All Posts tagged fatigue

Sore Muscles

Let’s talk about Magnesium for sore muscles and fatigue or feeling tired.  Magnesium plays a role in energy production so that helps explain why it would help with fatigue. Magnesium is also a muscle relaxant so taking it before bedtime can help you to relax and sleep.

Magnesium is a common deficiency in the general population but even more so in patients with fibromyalgia. Intracellular magnesium is low, which interferes with the muscles’ ability to relax and make energy. Magnesium is needed to convert 5-HTP to serotonin.
Magnesium facts…
• 27% of magnesium is stored in muscle tissue.
• Every energy-consuming reaction in life needs magnesium to proceed.
• Less than 1% of body magnesium is in the serum [blood].
• Low magnesium intake results in magnesium depletion from muscles and bones to maintain serum magnesium levels.
Symptoms of low magnesium in fibromyalgia include:
• Increased fatigue,
• Increased spasms,
• And increased pain.
Individuals with low magnesium are more prone to injuring their muscles when they exercise, so exercise intolerance or increased pain and spasms after activity is another symptom of low magnesium in fibromyalgia.
• Magnesium glycinate is the preferred bioavailable form. A magnesium supplement works with the muscles to help them manufacture more energy (ATP molecules). When taken as a supplement, magnesium and its co-factor, malic acid, can enter the muscle cells and improve the muscle energy production.

Definitely try Magnesium for fatigue. It’s easy to buy and you can take a lot of it to see if it helps (start with 500mg 3 to 4 times a day). You can tell if you take too much because magnesium is a laxative and you will start getting loose stools or diarrhea. Just back off from that dose. I suggest taking it for a while, at least three months, and see if it helps. You could then keep it up at a lower dosage if it does help.

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“I don’t feel well.” If this sounds like you – read on

What’s going on: You don’t “feel like yourself.” Random bouts of insomnia, feeling run-down, depression, and irritability. Poor wound healing, frequent colds, and other signs of a weak immune system can also arise.

Misdiagnosis: Fatigue and/or stress

Real diagnosis: Vitamin deficiency

What to do about it: “Seek a complete nutrition and lifestyle assessment by a health care practitioner,” suggests Jeffrey Tucker, DC, a sports medicine doc who treats celebrities and athletes. A multi-vitamin/mineral supplement can get you started until more specific assessments are done. If not corrected, symptoms can progress to easily bruised and wrinkled skin, thinning hair, mouth sores or cracks on the mouth, and brittle nails.

Are there certain multi-vitamins you recommend for active women & men? Are some better than others and how do you know?

RDA level vitamins are not likely sufficient for the needs of the typical individual today. Recall RDA is the minimum intake to prevent classic vitamin deficiency diseases – such as scurvy, beri-beri, or similar. The Institute of Medicine has, over the years, increased the RDA for some nutrients, from vitamin C to folic acid, and most recently vitamin D. Finding vitamins with more therapeutic levels of vitamins and minerals may be more efficacious as compared to a one-a-day RDA type tablet. In addition, quality is important. Look for GMP Certification.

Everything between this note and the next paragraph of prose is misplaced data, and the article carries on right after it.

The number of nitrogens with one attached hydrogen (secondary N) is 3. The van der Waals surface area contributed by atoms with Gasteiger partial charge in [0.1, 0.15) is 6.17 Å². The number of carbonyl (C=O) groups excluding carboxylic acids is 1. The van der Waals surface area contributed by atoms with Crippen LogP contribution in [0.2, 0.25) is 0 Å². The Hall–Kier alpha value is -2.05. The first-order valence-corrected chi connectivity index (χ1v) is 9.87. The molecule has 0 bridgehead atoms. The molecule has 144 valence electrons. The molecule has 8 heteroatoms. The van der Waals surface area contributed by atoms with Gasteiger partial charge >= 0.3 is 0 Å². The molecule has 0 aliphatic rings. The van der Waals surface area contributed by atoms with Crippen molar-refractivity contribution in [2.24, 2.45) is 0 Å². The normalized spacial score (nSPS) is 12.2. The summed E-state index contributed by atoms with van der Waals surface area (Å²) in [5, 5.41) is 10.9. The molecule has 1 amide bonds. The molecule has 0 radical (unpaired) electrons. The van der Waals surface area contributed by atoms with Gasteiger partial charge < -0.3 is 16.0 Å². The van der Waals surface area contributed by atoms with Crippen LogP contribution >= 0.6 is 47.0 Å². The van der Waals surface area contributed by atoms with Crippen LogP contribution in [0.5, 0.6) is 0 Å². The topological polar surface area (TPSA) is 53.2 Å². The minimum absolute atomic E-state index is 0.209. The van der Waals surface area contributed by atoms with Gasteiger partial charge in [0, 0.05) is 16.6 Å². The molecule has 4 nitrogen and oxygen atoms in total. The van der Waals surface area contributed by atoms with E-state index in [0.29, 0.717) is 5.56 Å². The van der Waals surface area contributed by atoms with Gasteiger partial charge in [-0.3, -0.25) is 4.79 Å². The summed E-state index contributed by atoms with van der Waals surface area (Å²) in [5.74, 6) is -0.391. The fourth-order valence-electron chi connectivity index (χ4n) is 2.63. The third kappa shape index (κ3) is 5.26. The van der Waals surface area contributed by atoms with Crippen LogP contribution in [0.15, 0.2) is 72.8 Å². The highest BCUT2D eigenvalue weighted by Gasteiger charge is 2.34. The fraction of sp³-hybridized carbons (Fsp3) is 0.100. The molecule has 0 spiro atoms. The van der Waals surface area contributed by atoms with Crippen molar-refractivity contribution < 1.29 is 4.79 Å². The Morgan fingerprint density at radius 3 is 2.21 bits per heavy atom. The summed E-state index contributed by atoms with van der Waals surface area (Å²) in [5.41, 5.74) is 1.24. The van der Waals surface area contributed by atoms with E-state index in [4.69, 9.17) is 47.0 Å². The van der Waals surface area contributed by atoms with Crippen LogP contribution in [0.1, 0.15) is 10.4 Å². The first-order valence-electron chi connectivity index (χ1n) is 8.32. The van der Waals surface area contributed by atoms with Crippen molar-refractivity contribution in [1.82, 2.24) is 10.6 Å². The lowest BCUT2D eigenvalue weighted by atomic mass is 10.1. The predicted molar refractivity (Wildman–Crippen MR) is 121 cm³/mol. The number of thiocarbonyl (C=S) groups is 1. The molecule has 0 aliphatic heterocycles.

“…[NSF] Good Manufacturing Practices are guidelines that provide a system of processes, procedures, and documentation to assure the product produced has the identity, strength, composition, quality, and purity that it is represented to possess…Available to all manufacturers of dietary supplements…Demonstrates independent third-party verification of continuing conformance to GMPs…” http://www.nsf.org/business/gmp/index.asp?program=GoodManPra \

I recommend the Wellness Essentials for Men or Women by Metagenics.

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Vitamin C Update

Vitamin C may decrease heart rate during exercise and reduce the perception of fatigue and exertion.

A four-week study with 20 adults found that a daily supplement of 500 mg of vitamin C was associated with an average 11 fewer heart beats during exercise, compared to three fewer beats in the control group, according to findings published in the journal Nutrition.

Scientists from the University of Wisconsin and Arizona State University recruited 20 adults with an average age of 35 and an average BMI of 34.3 kg/m2 to participate in their study. All participants consumed a calorie-controlled diet for four weeks with or without a daily vitamin C supplement.

At the start and end of the study, the participants performed 60 minutes of exercise at an intensity of 50% predicted maximal oxygen consumption.

Results showed that both groups lost about four kilograms and there were no differences in breathing between the groups. However, the vitamin C group had significantly lower heart rates during exercise, compared with the control group.

In addition, the Rates of Perceived Exertion (RPE) were also significantly reduced in the vitamin C group. Perceived fatigue was also reduced.

“[Perceived exertion] is typically correlated to heart rate and blood lactate concentrations and is considered a gauge for muscular effort, fatigue and muscle aches,” explained Johnston and her co-workers.

“The RPE during the 60-minute walk was decreased 10% in the VC [vitamin C] group and increased one percent in the CON [control] group at week four compared with baseline. Because heart rate is a contributing factor to perceived effort, the significant decrease in the exercising heart rate noted for the VC participants may have influenced the reported RPE values.”

“These data provide preliminary evidence that vitamin C supplementation decreases feelings of fatigue and perceptions of exertion during moderate exercise in obese individuals. Because strategies to improve adherence to exercise protocols are needed, further investigations of the impact of vitamin C status on perceptions of effort during exercise are warranted,” they concluded.

Nutrition.

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Probiotics